Of course, contributors are welcome!

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rich-gg commented Apr 5, 2016

Nooooo !!

I made the mistake to post about the stroke thing BEFORE the plain render thing
my seconde post talks about the FPS loss in plain ellipse render

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codeanticode commented Apr 5, 2016

@rich The reason causing the fps dropdown in both of your examples is the same, the stroke tessellation algorithm. You can either use Java2D (default renderer), P3D (with lower quality strokes), or use retained mode with PShape. For the first example, the PShape version would be:

int cx, cy;

PShape circle;

void settings() {
  fullScreen(P2D);
}

void setup() {
  cx = width/2;
  cy = height/2;
  circle = createShape(ELLIPSE, 0, 0, 100, 100);
  circle.setFill(false);
  circle.setStrokeWeight(10);

}

void draw() {
  background(128, 255, 0);

  textSize(40);
  text(frameRate, 20, 50);

  pushMatrix();
  translate(cx, cy);
  shape(circle);
  popMatrix();
}
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rich-gg commented Apr 8, 2016

@codeanticode
I think I found the culprit: shapeMode(CENTER);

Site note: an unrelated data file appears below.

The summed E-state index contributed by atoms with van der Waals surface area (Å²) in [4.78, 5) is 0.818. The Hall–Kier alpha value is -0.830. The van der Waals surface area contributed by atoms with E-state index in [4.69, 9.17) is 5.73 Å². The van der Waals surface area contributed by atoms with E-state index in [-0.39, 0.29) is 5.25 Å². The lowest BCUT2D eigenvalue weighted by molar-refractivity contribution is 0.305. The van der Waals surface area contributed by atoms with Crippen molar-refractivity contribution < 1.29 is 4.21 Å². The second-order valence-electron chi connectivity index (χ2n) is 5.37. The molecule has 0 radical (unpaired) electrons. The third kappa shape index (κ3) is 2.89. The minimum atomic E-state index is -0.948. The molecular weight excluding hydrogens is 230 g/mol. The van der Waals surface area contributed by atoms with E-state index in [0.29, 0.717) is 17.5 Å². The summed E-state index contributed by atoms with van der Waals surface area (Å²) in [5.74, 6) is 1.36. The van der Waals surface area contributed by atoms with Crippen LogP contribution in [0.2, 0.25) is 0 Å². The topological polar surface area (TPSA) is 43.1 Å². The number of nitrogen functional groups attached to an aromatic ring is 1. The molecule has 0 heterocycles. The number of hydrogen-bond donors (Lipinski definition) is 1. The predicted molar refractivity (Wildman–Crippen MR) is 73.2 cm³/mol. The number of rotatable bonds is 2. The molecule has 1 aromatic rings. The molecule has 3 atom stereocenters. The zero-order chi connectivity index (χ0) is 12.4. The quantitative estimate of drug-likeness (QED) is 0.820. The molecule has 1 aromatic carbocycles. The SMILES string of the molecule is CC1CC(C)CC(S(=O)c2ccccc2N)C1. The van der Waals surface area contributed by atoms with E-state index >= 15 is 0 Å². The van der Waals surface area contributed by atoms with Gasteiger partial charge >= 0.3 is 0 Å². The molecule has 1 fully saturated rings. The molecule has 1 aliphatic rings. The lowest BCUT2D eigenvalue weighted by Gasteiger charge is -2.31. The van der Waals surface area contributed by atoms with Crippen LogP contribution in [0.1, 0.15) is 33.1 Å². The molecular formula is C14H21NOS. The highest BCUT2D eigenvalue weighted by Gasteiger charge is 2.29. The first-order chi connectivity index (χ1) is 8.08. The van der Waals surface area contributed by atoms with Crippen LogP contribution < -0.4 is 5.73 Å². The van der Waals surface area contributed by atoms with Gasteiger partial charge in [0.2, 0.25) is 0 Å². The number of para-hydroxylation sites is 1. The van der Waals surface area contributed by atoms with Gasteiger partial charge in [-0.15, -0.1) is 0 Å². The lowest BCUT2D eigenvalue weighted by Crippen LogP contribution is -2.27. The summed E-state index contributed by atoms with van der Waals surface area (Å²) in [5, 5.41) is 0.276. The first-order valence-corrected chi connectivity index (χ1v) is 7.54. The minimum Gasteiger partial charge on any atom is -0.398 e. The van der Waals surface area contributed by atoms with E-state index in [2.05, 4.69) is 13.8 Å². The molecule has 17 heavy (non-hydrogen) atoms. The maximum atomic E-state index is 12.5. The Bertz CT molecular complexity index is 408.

Once commented this line that I had in setup(), the frame just got unleashed

I tried with CORNER and CORNERS too, idem. It take my FPS down to about the same a default renderer, if not worst.

It might be not so hard to work around that, but I thought you'd like to know

cheers , and thank you for the help !

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rich-gg commented Apr 15, 2016

@codeanticode

I got my P2D render to work out ok using the "Store your geometry in PShape objects" methode you suggested, once I removed the shapeMode(CENTER); line.

but I use graphical objects that need to be "alive" a respond, in there geometry, to real time input.
I am wondering if the strokeWeight() methode that kills my framerate in P2D could be remade using GLSL shader.

Any idea ?

cheers

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codeanticode commented Apr 16, 2016

The solution is not easy. As mentioned earlier, one possibility could be to re-implement the stroke tessellation in native code, and use it from the Java code, this should speed up stroke rendering in P2D significantly.

Re-implementing P2D stroke lines in GLSL is a non-trivial problem, unless you use some sort of approximation. Right now the tessellation is very accurate, so you can set line bevel, caps, etc., so I don't know how all of this functionality could be ported to GLSL. However, shader-based lines is a problem that people have been working on for a while, here you have some useful references:

https://mattdesl.svbtle.com/drawing-lines-is-hard
http://stackoverflow.com/a/19212122
https://forum.libcinder.org/topic/smooth-thick-lines-using-geometry-shader
https://hal.inria.fr/hal-00907326/file/paper.pdf

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rich-gg commented Apr 18, 2016

thank you for that insight